The end of summer break is one of the many paradoxes of parenthood. While we look forward to the season of family vacations, carefree kids and more relaxed routines, the dog days of summer can leave us counting the days until our restless children are back in school.

Whether the emotions you’re feeling about the end of summer can be described as glee, glum or a combination of both, the transition back to school can be a challenging time for parents and children. Here are eight tips to help working moms navigate the start of a new school year. 


1. Ease into school routines before the first day.

If late nights became the norm during the summer, transition to an earlier bedtime now — not the night before the first day of school. Once school starts, your child will have an easier time waking up in the morning.


2. Share the load by sharing a calendar.

Share a calendar with your spouse, partner or other primary caregiver that is populated with kids’ appointments, parent-teacher conferences and after-school activities. Making these commitments a shared responsibility with another trusted adult can ease some of the pressure on working moms.


3. Make time for yourself.

As the saying goes, “You can’t pour from an empty cup.” Decide what self-care looks like for you and make it a priority, even if it means hiring a babysitter or waking up a little earlier for some alone time.


4. Reduce decision fatigue by creating a meal plan.

By the time dinner rolls around, your brain is spent. Planning your family’s meals at the start of each week – or even the night before – not only helps you avoid the drive-thru, but also results in one fewer decision you have to make after a busy day. 


5. Pay attention to your child’s academic performance.

Between the increase in virtual learning over the past 2 1/2 years and routine summer learning loss, many children are struggling academically. Communicate with your child’s teacher about any challenges your child is facing and explore opportunities for improvement. This could involve after-school tutoring or in-school services that will give your child the support they need.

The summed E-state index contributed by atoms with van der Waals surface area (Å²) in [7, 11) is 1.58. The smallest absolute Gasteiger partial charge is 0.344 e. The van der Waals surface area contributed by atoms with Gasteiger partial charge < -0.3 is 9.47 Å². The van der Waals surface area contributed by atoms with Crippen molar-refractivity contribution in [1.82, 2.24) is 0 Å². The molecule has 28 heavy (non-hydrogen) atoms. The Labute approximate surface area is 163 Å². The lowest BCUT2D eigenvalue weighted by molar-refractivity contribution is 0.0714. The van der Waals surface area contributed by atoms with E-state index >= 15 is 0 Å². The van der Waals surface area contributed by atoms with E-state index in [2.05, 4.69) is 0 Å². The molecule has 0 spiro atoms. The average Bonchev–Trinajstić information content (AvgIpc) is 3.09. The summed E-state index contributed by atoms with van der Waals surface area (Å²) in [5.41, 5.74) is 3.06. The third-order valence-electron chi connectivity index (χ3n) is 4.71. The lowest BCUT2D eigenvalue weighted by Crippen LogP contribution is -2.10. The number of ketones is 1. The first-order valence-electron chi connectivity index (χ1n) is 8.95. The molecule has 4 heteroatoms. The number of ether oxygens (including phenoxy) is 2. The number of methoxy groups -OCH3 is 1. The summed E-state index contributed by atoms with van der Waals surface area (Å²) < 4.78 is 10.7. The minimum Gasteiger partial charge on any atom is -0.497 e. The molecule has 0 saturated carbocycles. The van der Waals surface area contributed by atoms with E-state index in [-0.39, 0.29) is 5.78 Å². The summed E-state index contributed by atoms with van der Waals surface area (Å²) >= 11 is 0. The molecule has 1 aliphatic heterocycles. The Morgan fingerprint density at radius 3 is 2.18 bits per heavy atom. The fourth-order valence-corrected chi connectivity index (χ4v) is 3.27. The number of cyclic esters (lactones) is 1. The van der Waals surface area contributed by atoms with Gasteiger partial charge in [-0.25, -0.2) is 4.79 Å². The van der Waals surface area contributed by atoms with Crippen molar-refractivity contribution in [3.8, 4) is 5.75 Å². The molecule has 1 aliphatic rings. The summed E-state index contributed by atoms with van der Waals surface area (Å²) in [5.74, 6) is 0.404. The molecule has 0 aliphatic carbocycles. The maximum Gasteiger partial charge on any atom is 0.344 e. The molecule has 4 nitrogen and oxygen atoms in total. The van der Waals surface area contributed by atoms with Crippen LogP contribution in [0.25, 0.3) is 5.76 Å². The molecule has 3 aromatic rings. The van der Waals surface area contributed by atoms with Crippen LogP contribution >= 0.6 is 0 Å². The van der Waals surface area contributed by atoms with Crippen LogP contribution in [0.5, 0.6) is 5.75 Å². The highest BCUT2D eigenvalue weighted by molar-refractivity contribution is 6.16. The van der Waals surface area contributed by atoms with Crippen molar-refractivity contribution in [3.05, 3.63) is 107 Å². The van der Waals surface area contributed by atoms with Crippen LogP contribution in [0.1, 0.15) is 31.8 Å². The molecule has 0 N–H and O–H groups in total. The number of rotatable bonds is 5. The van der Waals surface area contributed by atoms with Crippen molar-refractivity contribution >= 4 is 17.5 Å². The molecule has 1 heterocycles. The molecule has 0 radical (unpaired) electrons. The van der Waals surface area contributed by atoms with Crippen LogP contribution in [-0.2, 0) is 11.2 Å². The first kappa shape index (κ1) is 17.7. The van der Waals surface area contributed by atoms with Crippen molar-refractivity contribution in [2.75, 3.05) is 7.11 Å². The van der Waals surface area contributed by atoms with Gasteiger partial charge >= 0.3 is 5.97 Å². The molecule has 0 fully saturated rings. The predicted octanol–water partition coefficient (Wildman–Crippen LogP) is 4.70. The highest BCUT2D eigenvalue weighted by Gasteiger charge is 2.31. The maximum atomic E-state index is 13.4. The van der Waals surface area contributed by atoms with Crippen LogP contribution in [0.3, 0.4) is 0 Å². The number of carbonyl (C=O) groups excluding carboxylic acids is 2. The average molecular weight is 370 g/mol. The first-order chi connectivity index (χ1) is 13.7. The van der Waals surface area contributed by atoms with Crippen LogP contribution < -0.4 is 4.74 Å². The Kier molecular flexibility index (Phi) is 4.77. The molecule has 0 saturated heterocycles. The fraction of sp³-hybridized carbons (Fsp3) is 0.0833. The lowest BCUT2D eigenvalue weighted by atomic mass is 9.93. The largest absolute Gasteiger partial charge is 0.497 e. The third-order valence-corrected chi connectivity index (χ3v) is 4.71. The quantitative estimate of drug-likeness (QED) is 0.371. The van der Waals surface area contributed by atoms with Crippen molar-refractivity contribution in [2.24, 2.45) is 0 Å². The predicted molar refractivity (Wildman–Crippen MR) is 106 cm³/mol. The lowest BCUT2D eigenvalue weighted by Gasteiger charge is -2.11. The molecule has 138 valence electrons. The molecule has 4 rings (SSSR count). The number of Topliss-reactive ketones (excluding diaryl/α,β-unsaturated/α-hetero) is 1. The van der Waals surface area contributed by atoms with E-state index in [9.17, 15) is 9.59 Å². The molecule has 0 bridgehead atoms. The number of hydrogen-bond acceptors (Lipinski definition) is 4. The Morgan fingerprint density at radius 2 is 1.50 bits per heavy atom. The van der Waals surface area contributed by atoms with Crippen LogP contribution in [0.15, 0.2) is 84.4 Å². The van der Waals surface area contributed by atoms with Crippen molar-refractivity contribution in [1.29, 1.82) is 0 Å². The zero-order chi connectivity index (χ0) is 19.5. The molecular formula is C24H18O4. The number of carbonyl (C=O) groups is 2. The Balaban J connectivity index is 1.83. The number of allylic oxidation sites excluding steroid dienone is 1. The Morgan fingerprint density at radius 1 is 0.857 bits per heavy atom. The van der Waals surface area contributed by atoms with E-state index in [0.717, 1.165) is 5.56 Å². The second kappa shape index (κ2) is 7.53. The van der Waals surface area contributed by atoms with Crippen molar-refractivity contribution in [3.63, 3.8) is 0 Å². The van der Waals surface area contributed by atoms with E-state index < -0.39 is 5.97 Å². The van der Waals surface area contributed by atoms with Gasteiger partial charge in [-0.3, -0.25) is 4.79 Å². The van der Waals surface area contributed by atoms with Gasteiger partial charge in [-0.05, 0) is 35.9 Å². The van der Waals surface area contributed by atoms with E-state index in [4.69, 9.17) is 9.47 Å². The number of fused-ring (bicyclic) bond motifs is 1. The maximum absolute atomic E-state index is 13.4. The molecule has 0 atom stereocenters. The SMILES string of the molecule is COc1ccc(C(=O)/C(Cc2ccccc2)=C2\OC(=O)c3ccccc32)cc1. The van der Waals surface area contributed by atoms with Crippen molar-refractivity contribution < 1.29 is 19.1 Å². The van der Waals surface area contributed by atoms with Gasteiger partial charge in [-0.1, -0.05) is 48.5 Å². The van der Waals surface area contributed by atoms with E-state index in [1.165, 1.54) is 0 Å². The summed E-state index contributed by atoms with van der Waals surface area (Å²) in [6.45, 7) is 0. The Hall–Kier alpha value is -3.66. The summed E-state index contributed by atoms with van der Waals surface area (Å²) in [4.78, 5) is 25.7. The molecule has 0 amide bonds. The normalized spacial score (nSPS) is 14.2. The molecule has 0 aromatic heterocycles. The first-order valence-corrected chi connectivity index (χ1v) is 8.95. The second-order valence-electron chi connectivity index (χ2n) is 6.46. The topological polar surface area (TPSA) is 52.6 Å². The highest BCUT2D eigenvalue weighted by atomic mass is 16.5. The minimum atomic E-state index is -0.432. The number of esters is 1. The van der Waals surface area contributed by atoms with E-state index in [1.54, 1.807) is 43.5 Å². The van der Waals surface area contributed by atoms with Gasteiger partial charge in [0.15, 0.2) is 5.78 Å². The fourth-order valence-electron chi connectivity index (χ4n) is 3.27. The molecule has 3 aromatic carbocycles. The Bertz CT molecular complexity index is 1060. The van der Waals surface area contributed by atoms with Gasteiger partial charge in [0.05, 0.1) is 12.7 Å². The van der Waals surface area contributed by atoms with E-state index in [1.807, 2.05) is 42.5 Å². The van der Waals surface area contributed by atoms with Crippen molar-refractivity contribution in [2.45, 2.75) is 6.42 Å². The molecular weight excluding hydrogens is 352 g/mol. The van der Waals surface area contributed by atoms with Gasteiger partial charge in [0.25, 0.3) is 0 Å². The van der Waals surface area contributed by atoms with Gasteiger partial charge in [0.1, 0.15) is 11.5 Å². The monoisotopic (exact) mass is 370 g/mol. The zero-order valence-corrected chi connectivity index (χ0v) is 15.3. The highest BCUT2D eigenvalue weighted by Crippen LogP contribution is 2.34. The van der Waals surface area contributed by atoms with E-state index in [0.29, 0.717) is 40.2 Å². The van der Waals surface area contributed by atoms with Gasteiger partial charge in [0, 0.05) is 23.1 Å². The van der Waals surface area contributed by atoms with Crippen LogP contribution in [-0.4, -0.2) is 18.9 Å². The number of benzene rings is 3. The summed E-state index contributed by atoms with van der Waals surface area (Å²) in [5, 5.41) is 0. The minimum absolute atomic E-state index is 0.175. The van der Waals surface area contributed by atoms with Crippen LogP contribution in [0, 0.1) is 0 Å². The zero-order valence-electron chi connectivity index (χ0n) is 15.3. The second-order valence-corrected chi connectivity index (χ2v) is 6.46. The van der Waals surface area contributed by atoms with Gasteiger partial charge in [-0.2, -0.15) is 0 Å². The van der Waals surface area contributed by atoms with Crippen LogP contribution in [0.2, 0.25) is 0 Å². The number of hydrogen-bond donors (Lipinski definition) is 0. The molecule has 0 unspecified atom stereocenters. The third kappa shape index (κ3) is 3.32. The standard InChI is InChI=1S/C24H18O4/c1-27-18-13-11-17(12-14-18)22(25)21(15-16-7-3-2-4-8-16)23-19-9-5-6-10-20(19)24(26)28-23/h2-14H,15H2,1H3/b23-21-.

6. Build in time for play and relaxation.

While you want your child to excel academically, it is important to allow time for relaxation. Outdoor play, limited screen time and other less-taxing after-school activities could make the rest of the evening more tolerable for both children and parents after an intellectually stimulating day.


7. Prepare for potential interruptions due to COVID-19.

Although the days of statewide stay-at-home closures are (hopefully) in our rearview, the COVID-19 pandemic still rages on. Working moms should anticipate some disruptions to their child’s schedule due to isolation or quarantine resulting from the rise in positive cases. Be flexible, and have a contingency plan that you communicate with your employer or clients.


8. Schedule after-school care.

Parents of infants, toddlers and preschoolers may not be accustomed to making arrangements for after-school care, as many child care facilities remain open until the end of the workday. Before your child enters kindergarten, check with your child care provider to see if they provide school pickup and after-school care for elementary children.


Ready or not, school will be back in session soon. The tips will help families ease back into a routine so that children are ready to learn and working moms can breathe a little easier.


Angela Duran is executive director of Excel by Eight, which is committed to increasing health and education outcomes for all Arkansas children from prenatal to age 8. She is also a mother of two who enjoys hiking, biking and yard work. 


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